Lukas Coch spotted the trophy and took a picture today. Picture: AAP Image/Lukas Coch
Lukas Coch spotted the trophy and took a picture today. Picture: AAP Image/Lukas Coch

The bizarre trophy spotted on ScoMo’s desk

WHEN Scott Morrison emerged as the victor of yet another leadership spill, his critics were quick to point out he wasn't just the witty ex-tourism director he was made out to be by the Liberals.

They pointed to his time as shadow immigration minister, when he is said to have cynically exploited the issue of asylum seeker arrivals by coining a slogan that would become infamous - "stop the boats".

It was a policy he continued when in charge of the borders in Tony Abbott's Cabinet, and a role for which he copped flack from opponents to refugee detention.

However, it looks like ScoMo doesn't care about the cynics one bit, if a new interview by The New York Times is to be believed.

This is because a reporter from the esteemed US publication spotted something bizarre on the PM's desk.

A journalist from The New York Times spotted the strange object. Picture: AAP Image/Lukas Coch
A journalist from The New York Times spotted the strange object. Picture: AAP Image/Lukas Coch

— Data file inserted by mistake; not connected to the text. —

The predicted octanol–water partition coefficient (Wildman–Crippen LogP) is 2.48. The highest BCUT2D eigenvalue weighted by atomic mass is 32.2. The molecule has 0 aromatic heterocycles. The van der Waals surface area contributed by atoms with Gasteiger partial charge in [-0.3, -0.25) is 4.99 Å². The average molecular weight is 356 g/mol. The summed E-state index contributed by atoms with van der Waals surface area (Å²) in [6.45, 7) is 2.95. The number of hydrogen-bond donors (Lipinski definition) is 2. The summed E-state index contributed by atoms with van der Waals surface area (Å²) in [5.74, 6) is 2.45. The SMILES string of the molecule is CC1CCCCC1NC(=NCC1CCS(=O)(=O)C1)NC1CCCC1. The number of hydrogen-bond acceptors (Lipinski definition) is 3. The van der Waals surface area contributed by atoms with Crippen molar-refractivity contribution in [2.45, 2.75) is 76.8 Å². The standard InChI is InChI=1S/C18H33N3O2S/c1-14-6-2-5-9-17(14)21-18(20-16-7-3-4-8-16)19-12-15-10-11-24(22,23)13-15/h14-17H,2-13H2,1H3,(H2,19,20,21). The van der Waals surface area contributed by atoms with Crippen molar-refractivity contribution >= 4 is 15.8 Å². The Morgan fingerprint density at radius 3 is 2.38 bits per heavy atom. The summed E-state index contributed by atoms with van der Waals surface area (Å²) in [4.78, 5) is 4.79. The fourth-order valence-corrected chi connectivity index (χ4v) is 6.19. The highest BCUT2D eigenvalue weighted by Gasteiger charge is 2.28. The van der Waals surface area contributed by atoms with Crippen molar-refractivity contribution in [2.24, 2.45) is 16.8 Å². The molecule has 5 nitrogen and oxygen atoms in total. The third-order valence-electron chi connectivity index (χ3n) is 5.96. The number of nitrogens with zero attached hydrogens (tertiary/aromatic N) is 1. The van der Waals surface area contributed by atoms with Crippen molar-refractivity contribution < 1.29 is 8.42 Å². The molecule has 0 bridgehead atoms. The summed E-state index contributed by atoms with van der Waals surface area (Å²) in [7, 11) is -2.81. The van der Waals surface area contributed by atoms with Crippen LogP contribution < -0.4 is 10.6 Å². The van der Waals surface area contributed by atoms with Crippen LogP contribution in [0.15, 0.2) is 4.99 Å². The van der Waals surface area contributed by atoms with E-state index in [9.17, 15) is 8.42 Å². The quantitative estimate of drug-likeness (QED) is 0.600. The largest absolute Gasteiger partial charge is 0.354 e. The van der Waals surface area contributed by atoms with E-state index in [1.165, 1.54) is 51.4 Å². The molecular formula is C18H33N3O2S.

The journalist described the trophy as a laser-cut block of metal depicting an Asian fishing boat riding over a wave, with thick black lettering that reads: "I stopped these".

And, today AAP photographer Lukas Coch clocked the strange object and took a picture to prove the report was indeed correct.

"His office features a model migrant boat bearing the proud declaration 'I Stopped These,' and a cabinet adorned with a Jesus shrine and a biblical proverb to 'Trust in the Lord,'" the Times journalist wrote.

"Morrison, who did not condemn Trump's infamous travel ban, is never able to convincingly explain how he reconciles his Christian values and the role he plays in dooming children to offshore detention centres."

Mr Coch's picture of the trophy - which was captured during a roundtable meeting to discuss the government's response to the drought at Parliament House in Canberra - is beginning to spur sarcastic responses on Twitter.

Mr Morrison launched Operation Sovereign Borders on September 18, 2013 as a military-led border security operation aimed at stopping maritime people smuggling and reasserting the country's control over its borders.

Along with his successor Peter Dutton, Mr Morrison has never appeared to regret the policy which includes offshore processing and turn-backs of asylum seeker vessels.



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